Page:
State Dept blamed for 'grievous mistake' in Benghazi
The US State Department made a "grievous mistake" in refusing to shut down its mission in Benghazi, Libya, despite the deteriorating security situation in the country, a Senate report said Monday.
The diplomatic post was kept open "despite the inability of the Libyan government to fulfill its duties to secure the facility and the increasingly dangerous threat environment that American intelligence described," US lawmakers concluded.
In the report, entitled "Flashing Red: A Special Report On The Terrorist Attack At Benghazi," chairman Joe Lieberman and ranking member Susan Collins of the Senate Committee on Homeland Security found security at the mission seriously lacking.
Four Americans, including ambassador Chris Stevens, were killed when heavily-armed men overran the Benghazi mission on September 11, setting fire to much of the compound and then attacking a nearby annex.
The report comes just weeks after the State Department's own investigation slammed security at the site as "grossly inadequate."
One top State Department official has resigned in the wake of the internal review, ordered by Secretary of State Hillary Clinton, and three others have been placed on administrative leave.
In their separate report, the senators recommended the State Department must from now on plan for all types of attacks even if there is no imminent threat.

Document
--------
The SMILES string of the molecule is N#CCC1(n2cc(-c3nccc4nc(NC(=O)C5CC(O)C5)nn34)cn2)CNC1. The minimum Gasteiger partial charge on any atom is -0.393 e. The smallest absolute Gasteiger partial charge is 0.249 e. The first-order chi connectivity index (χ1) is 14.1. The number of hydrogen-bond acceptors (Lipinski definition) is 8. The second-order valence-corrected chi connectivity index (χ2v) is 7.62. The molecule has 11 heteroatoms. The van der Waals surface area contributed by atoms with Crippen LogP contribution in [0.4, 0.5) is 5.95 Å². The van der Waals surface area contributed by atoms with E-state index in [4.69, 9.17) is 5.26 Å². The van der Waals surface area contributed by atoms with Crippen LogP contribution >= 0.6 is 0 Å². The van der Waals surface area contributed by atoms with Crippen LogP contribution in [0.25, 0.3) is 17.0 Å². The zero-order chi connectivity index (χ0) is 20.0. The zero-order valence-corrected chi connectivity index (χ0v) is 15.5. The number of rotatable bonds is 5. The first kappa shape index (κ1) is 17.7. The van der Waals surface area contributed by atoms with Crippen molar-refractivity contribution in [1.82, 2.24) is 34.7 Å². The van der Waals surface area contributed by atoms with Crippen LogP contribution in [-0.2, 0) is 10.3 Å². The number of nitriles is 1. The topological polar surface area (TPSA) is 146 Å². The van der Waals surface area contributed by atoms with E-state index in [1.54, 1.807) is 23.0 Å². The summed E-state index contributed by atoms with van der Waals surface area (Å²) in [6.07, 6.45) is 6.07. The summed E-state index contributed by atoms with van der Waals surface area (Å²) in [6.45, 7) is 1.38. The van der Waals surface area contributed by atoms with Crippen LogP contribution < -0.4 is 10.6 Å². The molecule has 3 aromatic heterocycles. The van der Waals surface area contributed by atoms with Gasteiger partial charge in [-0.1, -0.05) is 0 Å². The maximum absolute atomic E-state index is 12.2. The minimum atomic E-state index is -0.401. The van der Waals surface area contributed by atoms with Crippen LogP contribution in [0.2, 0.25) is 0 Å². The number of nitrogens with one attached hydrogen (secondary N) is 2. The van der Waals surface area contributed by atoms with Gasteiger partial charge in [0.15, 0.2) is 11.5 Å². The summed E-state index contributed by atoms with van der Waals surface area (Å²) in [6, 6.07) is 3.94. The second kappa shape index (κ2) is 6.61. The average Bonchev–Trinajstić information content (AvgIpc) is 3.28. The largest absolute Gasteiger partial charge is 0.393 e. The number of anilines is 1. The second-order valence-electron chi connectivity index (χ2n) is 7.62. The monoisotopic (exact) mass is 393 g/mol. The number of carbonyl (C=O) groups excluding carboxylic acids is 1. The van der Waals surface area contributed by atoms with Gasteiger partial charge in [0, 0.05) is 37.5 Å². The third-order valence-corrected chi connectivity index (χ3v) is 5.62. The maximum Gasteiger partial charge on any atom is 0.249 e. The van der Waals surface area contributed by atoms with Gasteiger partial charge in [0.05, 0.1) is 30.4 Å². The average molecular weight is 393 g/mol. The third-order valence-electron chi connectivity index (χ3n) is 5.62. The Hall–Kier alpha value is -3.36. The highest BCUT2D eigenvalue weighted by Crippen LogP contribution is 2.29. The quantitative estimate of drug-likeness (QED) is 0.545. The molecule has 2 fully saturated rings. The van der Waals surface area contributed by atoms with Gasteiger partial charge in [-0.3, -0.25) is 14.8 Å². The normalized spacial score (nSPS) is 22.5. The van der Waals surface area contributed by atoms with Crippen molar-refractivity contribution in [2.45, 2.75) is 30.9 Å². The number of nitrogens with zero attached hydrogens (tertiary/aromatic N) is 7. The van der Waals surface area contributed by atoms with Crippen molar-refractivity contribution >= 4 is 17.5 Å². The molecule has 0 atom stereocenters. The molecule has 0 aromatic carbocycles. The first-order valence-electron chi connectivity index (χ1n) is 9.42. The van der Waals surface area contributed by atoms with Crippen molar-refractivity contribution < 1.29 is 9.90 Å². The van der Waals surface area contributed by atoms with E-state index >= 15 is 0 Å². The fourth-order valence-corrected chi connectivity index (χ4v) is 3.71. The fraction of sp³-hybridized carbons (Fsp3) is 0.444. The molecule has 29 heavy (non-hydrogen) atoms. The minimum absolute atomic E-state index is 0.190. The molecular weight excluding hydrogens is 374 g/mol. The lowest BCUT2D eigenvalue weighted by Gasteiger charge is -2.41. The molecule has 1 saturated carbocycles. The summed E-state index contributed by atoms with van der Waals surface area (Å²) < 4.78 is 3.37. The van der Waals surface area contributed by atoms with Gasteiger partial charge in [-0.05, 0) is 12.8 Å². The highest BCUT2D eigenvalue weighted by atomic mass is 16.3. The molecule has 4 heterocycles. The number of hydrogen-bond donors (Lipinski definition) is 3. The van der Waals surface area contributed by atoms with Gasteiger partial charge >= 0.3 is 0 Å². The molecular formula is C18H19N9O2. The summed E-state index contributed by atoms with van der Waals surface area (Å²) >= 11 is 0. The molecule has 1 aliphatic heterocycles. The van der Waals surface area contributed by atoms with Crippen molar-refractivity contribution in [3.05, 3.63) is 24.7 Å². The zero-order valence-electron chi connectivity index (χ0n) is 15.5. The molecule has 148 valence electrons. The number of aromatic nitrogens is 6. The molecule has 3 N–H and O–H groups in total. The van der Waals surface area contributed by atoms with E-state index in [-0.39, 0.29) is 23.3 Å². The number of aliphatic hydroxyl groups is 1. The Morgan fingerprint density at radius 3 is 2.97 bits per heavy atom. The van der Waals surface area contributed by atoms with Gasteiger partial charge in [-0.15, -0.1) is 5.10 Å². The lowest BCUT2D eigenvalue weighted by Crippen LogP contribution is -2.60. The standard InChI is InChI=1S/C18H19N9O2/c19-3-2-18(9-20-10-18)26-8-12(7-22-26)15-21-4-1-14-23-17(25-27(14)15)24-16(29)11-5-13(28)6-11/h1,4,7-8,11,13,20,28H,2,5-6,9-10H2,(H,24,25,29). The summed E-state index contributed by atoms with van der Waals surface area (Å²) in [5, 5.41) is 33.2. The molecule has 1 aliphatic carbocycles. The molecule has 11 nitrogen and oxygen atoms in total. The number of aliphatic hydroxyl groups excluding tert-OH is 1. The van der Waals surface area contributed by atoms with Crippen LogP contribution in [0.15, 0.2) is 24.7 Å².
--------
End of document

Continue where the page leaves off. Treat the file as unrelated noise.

Intelligence agencies "must broaden and deepen their focus in Libya, and beyond, on nascent violent Islamist extremist groups in the region that lack strong operational ties to core Al-Qaeda or its main affiliate groups."
While a few members of the February 17 militia, assigned by Libyan authorities to protect the mission, had helped the US staff on the night of the attack, the local security was "woefully inadequate," the senators wrote.
So if a host country cannot meet its obligations to protect US diplomatic missions then "the Department of State must provide additional security measures of its own, urgently attempt to upgrade the host nation security forces, or decide to close a US diplomatic facility," they recommended.
They also proposed that the Pentagon provide more resources to defend Americans and their allies in Africa which has increasingly become a haven for terrorist groups in places such as Libya and Mali.
Through the Senate committee's investigation "we hope to gain a better understanding of what went wrong and what we must do now to ensure better protection for American diplomatic personnel," the senators wrote.
They also recommended that the intelligence community should not draft talking points for government officials preparing to discuss any future attacks.
And they urged that "when terrorists attack our country, either at home or abroad, administration officials should speak clearly and consistently about what has happened."
Republican lawmakers heavily criticized the administration of President Barack Obama in the weeks after the attack for initially insisting it had stemmed from a protest, rather than being a coordinated terror attack.
US envoy to the United States, Susan Rice, was slammed by Republican lawmakers for using talking points in Sunday talk shows just days after the Benghazi attack which failed to link the assault to terror groups.